Practice Areas

Theft and Shoplifting

Theft Defence Lawyer in Ottawa

Theft is one of the most common crimes committed. It involves the act of removing or taking someone’s property fraudulently. The intent is to deprive the other person of the property that has been taken or removed, either permanently or temporarily. Theft ranges from pickpocketing to embezzlement of millions of dollars.

What is considered theft?

Not all incidents of taking someone else’s property without their permission will be considered theft. There must be evidence that the property was moved or taken fraudulently, as well as dishonest intent in the act of moving or taking the property.

The person charged with theft must have:

  • Taken or moved the property knowing that it did not belong to them
  • Been reckless about moving or taking the property
  • Been willfully blind to the fact that the property did not belong to them

For example, if you accidentally take someone else’s umbrella from a stand, the act is not automatically categorized as theft. However, if you understood that the umbrella belonged to someone else, but took it anyway, you could be found guilty of theft.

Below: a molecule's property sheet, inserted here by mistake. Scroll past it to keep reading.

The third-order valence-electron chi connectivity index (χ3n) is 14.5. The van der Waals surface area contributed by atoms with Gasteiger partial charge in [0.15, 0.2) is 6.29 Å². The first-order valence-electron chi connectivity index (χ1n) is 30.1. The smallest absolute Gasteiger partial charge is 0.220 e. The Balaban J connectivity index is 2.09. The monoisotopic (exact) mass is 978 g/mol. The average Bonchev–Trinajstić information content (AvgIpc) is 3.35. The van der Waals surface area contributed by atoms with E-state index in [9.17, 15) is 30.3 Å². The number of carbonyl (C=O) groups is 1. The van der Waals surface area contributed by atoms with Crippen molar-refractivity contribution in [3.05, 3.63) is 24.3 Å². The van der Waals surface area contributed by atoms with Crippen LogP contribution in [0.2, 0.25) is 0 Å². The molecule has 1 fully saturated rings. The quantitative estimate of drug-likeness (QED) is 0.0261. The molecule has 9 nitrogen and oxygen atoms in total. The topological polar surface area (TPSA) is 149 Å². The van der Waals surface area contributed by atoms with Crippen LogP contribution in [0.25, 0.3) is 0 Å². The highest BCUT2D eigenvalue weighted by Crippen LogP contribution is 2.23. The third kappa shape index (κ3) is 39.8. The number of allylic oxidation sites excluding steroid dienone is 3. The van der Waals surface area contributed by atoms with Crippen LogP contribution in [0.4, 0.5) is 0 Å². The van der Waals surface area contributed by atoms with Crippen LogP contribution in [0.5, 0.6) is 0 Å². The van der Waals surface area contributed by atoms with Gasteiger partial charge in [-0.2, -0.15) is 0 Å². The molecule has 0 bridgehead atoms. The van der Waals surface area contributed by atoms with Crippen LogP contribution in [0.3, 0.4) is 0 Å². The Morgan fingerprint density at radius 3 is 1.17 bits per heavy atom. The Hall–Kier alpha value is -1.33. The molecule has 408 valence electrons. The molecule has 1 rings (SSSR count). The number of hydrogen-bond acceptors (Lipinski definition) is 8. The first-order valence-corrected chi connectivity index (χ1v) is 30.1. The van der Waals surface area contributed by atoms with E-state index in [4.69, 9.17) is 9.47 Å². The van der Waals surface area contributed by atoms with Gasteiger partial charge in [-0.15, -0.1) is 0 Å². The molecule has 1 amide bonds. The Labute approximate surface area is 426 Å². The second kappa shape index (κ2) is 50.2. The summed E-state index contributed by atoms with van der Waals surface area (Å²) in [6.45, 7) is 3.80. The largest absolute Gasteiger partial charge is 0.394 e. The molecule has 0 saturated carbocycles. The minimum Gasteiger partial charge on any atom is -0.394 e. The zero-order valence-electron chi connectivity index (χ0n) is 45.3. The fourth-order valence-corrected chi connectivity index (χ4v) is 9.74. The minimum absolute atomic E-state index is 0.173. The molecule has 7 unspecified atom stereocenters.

Colour of right

This is a defence in theft cases that can be used if you mistakenly believed that you had a legal right to the property. In such cases, you can get the charges of theft dropped, and you will not have a criminal record, pay any fines, or serve jail time.

Consequences of theft conviction

If you are found guilty of theft:

  • You will have a criminal record. This will have an adverse impact on your employment possibilities. Many employers carry out criminal record checks before taking on new employees. You may, therefore, have a difficult time securing a job.
  • Your criminal record may prevent you from traveling to certain countries such as the US.
  • You may also have to pay restitution to the victim, such as paying back stolen money or the value of the stolen property.
  • If you are a member of a professional association, you may have your membership revoked or suspended as a result of your conviction. This may interfere with your career aspirations.
  • Non-residents of Canada may be deported as a result of the conviction.